John Osborne and James W. Gerencser, eds., “John Henry Grabill,” Dickinson Chronicles, http://chronicles.dickinson.edu/encyclo/g/ed_grabillJH.htm.
In the summer of 1861, Grabill enlisted in Company G of the Thirty-third Virginia Volunteer Infantry then forming in his county. He joined with so many of his extended family, including the commander, that the unit was know as "Grabill's Company." The Thirty-third became a part of the "Stonewall Brigade," and Grabill saw extended action during 1862, most notably at the First Battle of Bull Run. After a year with the brigade, Lieutenant Grabill returned home in July 1862 to raise a company of cavalry among the men of Paige and Shenandoah counties. This unit was organized in the autumn of 1862 as Company E of the Thirty-fifth Virginia Cavalry. It was known more colorfully as "White's Comanches," after its colonel and its vocal manner in the charge. As part of the Laurel Brigade, the 35th fought through the rest of the war, participating in the conflicts at Brandy Station and the Wilderness. The unit also served as rearguard in the retreat to Appomattox Court House. Captain Grabill was mustered out in the spring of 1865.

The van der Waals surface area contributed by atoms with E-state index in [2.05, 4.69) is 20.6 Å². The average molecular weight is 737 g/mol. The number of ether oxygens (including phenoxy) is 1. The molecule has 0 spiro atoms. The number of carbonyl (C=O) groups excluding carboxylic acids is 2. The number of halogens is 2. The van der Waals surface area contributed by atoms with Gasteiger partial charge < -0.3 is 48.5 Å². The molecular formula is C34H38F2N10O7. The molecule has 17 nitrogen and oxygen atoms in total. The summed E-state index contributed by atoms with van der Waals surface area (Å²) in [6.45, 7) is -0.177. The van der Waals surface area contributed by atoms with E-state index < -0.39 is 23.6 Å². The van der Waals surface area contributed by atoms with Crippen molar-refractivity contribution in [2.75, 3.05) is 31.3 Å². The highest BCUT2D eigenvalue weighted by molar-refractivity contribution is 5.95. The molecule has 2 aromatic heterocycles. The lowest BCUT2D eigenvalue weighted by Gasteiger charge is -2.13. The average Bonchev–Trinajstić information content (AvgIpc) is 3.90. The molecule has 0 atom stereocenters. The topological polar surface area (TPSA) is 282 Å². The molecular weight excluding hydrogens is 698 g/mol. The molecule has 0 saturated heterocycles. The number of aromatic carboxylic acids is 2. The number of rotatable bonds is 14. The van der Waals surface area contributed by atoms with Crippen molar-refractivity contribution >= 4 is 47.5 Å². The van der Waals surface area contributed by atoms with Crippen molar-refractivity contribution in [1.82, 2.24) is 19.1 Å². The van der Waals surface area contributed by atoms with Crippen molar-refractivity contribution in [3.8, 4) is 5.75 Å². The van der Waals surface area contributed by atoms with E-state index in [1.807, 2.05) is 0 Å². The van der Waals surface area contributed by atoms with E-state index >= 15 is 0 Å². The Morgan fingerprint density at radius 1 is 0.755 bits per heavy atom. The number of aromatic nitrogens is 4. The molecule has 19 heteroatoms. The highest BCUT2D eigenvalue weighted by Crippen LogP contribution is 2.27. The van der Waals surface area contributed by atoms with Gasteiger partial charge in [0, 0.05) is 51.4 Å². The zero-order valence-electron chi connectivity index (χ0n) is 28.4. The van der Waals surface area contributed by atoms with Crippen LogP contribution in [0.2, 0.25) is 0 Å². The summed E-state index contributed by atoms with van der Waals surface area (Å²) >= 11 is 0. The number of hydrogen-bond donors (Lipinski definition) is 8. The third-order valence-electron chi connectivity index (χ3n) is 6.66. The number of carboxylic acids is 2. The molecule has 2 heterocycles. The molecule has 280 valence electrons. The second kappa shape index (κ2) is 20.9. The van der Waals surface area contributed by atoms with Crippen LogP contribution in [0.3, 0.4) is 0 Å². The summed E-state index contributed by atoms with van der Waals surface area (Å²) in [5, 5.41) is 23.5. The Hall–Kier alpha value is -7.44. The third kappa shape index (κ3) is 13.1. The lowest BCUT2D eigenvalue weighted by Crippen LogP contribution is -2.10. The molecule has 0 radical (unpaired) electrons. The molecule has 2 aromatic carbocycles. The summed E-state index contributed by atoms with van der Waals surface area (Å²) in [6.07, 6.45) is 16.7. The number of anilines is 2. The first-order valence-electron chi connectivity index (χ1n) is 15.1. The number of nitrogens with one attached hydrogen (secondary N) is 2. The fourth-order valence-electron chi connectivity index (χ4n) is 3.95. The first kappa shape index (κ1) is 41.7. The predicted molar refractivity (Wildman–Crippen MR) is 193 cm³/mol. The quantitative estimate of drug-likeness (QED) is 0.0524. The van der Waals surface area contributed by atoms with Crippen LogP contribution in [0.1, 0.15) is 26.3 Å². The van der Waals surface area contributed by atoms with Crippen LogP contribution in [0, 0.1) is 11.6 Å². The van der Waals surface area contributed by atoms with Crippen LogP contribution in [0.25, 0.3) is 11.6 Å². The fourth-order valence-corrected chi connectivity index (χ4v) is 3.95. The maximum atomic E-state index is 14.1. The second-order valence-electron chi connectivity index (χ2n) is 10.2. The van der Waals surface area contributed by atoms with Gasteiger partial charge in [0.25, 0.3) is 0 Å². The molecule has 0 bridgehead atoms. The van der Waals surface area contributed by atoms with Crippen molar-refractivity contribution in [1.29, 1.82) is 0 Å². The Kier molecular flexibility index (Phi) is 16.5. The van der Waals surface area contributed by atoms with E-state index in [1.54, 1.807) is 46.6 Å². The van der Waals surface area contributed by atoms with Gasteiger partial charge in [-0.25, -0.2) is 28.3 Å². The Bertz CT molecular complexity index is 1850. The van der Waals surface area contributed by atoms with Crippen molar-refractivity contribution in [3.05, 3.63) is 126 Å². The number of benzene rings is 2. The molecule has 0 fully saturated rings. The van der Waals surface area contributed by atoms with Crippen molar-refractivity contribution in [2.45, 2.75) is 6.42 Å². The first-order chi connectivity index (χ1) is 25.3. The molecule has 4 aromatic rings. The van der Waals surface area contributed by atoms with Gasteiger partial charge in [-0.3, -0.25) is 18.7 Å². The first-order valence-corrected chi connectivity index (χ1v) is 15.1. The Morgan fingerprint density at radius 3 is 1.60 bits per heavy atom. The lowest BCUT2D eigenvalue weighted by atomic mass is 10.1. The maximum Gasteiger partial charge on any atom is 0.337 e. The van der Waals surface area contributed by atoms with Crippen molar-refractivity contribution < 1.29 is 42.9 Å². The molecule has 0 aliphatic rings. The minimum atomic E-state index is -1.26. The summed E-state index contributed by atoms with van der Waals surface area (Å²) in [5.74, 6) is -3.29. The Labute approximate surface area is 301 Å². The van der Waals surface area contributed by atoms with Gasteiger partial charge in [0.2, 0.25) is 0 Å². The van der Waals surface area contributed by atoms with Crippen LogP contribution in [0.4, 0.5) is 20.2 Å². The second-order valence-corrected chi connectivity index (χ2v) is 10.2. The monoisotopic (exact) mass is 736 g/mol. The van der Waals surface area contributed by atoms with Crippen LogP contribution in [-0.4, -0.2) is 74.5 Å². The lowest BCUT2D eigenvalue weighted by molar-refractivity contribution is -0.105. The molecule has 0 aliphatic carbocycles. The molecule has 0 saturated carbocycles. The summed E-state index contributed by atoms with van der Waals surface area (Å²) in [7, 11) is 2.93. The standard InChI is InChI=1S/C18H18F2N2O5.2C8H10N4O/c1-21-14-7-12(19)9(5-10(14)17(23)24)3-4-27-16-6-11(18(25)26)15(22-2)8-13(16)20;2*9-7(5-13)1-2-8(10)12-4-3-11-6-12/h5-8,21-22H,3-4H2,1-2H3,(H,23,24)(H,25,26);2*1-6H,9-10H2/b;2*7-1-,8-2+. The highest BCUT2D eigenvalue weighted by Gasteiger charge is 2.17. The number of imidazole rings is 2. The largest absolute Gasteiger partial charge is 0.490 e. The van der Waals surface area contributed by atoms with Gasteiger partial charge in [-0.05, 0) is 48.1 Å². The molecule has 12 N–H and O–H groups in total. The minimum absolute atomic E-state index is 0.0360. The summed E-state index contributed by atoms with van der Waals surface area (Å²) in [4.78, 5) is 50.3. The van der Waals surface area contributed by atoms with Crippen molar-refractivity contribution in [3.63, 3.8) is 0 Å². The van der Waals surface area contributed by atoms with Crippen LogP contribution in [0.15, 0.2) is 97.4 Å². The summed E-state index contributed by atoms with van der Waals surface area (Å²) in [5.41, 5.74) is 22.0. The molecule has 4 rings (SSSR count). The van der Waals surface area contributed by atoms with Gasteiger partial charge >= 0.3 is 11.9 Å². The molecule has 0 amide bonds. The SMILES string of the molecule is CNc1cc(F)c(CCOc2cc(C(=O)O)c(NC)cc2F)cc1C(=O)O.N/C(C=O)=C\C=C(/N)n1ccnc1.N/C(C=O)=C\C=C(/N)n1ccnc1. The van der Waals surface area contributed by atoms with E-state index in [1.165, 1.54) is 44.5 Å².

Grabill returned to Shenandoah county where he was superintendent of schools for thirteen years, from 1870 to 1883. He also served as principal of the Woodstock Academy and edited the Shenandoah Herald. Grabill published local histories, including his own Diary of a Soldier of the Stonewall Brigade. He was active in county veterans groups and during the First World War served locally as a member of the Virginia Agricultural Council of Safety.
Grabill married Mary L. Hollingsworth of Woodstock, Virginia in December 1866. The couple had ten children. John Henry Grabill died on February 28, 1922 in Woodstock, Virginia. He was a week short of his eighty-third birthday.